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Planetary Gears

Planetary gear trains are one of the main subdivisions of the simple epicyclic gear train family. The epicyclic gear
train family in general has a central sun gear which meshes with and is surrounded by planet gears. The
outermost gear, the ring gear, meshes with each of the planet gears. The planet gears are held to a cage or carrier
that fixes the planets in there orbit relative to each other.

There are five distinct advantages to using an epicyclic gear train as opposed to a single load path parallel gear
train:
1) Because they share load between several gear meshes, epicyclic trains take up less space and
have a lighter weight.
2) Because they share load between several meshes, epicyclic trains have smaller and stiffer
components which lead to reduced noise and vibration while increasing efficiency.
3) The input and output shafts of epicyclic trains are concentric so no bending moments or torques
are created from radial forces that develop from the change of the forces line of action.
4) The input and output shafts of epicyclic trains are concentric so driver and driven equipment can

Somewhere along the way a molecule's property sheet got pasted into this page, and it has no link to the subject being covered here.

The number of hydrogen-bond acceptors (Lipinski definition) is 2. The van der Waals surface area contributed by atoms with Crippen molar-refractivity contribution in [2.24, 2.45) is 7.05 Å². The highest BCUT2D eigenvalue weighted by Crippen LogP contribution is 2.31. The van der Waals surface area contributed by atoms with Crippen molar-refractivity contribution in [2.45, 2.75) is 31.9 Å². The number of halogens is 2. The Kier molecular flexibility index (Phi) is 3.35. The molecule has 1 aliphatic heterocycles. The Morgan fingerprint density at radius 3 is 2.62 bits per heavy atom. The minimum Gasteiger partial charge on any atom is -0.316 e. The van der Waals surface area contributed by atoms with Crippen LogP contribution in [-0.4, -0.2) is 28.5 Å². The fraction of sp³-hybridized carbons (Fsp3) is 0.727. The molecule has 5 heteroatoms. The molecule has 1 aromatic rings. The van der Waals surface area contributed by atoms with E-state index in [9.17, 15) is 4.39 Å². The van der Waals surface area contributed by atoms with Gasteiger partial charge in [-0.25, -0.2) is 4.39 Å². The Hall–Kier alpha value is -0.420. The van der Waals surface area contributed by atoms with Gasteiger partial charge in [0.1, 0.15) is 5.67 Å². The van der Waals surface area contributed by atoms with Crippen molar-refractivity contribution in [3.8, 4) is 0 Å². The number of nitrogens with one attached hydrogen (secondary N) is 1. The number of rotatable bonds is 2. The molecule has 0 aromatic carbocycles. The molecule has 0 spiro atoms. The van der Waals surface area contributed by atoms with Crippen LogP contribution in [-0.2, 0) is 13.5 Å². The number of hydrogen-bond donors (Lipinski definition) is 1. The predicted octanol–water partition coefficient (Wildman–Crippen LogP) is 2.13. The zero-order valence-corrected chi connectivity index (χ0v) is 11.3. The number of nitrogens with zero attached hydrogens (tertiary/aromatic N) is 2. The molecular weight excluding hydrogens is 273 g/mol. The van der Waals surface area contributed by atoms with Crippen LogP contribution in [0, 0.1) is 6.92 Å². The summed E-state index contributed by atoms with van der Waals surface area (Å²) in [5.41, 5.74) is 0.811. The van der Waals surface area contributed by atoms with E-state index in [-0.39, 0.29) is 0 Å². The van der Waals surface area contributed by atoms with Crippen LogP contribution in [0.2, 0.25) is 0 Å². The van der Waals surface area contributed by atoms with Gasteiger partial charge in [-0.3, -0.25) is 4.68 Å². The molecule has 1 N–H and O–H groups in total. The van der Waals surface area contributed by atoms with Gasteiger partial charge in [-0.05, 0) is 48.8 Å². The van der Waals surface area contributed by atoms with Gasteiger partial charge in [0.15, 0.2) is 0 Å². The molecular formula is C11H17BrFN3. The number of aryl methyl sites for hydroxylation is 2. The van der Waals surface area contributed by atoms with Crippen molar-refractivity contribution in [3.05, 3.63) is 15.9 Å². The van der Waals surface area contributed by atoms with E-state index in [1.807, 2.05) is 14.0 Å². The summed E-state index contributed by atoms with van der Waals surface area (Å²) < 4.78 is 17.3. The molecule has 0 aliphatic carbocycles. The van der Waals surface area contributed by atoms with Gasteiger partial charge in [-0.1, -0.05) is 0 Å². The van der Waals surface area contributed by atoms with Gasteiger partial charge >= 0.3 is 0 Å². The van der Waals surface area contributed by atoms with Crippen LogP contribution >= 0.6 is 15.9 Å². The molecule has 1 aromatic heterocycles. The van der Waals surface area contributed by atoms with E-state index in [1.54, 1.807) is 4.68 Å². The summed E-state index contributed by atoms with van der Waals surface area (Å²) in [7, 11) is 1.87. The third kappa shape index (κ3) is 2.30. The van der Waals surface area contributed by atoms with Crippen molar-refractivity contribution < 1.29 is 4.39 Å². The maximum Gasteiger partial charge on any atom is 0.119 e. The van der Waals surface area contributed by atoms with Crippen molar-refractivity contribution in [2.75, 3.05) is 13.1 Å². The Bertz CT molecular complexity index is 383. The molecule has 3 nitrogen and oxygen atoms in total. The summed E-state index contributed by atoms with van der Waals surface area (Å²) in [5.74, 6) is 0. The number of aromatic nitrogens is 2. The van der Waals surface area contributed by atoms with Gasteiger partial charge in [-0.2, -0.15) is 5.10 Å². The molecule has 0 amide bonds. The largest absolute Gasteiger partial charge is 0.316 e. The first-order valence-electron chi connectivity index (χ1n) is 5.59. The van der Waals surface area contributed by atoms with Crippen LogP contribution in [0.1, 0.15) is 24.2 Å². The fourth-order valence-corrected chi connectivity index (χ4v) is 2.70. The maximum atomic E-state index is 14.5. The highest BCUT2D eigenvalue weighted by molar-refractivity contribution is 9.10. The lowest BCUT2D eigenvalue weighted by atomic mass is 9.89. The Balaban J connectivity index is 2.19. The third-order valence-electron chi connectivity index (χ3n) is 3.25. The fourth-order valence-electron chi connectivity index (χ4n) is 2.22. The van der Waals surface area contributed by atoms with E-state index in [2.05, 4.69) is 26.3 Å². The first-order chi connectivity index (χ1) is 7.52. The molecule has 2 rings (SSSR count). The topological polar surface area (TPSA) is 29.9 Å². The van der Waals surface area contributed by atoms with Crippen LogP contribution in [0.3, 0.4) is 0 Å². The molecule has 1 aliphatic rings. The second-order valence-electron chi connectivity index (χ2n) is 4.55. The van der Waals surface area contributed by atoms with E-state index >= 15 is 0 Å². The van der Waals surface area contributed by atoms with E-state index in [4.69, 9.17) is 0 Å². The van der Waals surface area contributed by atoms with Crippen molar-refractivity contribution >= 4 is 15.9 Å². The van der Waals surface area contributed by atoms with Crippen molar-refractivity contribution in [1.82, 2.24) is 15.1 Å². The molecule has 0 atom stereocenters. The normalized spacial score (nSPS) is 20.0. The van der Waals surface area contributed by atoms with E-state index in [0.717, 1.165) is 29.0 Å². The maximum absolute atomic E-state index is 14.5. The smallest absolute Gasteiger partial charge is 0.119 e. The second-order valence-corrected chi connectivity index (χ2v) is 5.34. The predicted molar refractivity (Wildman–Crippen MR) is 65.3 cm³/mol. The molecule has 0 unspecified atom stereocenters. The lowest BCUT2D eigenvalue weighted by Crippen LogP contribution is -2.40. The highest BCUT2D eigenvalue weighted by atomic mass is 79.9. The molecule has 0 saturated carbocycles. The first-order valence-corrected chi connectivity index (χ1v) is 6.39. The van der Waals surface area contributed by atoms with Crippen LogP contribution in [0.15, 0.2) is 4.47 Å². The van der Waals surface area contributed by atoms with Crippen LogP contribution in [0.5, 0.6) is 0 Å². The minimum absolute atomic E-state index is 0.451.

be mounted in line, providing additional space savings.
5) The reduced size of epicyclic components often offsets the cost of additional parts, especially
when manufacturing many gear trains. In very high horsepower units the components of parallel
shaft designs become so bulky that epicyclic trains gain a further economical advantage.

As with all design choices, there are disadvantages to epicyclic gear trains:
1) Complexity.
2) Assembly of gear trains is limited to specific teeth per gear ratios.
3) Efficiency calculations are difficult.
4) Driver and driven equipment must be in line to avoid additional gearing.

The three main types of simple epicyclic gears are the planetary, the star, and the solar. These three types differ
only in arrangement.

Fixed Input Output Over-all Range of ratios


Arrangement of epicyclic train Member Member Member Gear ratio normally used

Planetary Ring Sun Carrier (Nr/Ns)+1 3:1-12:1


Star. Carrier Sun Ring (Nr/Ns) 2:1-11:1

Solar Sun Ring Carrier (Ns/Nr)+1 1.2:1-1.7:1


Ns=number of sun teeth, Np=number of planet teeth, Nr=Number of ring teeth (per gear)
Table re-created from "Gear Handbook" By: Darle W. Dudley, McGraw-Hill books, pg. 3-15, 1962

Poster By
Mike Amato
Justin Lanier
Jake Leachman
Michael Maughan

References: 1) Dudley, Darle. Gear Handbook: The Design, Manufacture, and Application of Gears. Pgs. 3-14/3-20, The McGraw-Hill Book Company, Inc. 1962.
2) Lynwander, Peter. Gear Drive Systems: Design and Apllication. Pgs. 293-323. Marcel Dekker, Inc., 1983.
3) Parmley, Robert O. Illustrated Sourcebook of Mechanical Components pgs. 1-22/1-31, The McGraw-Hill Book Company, Inc.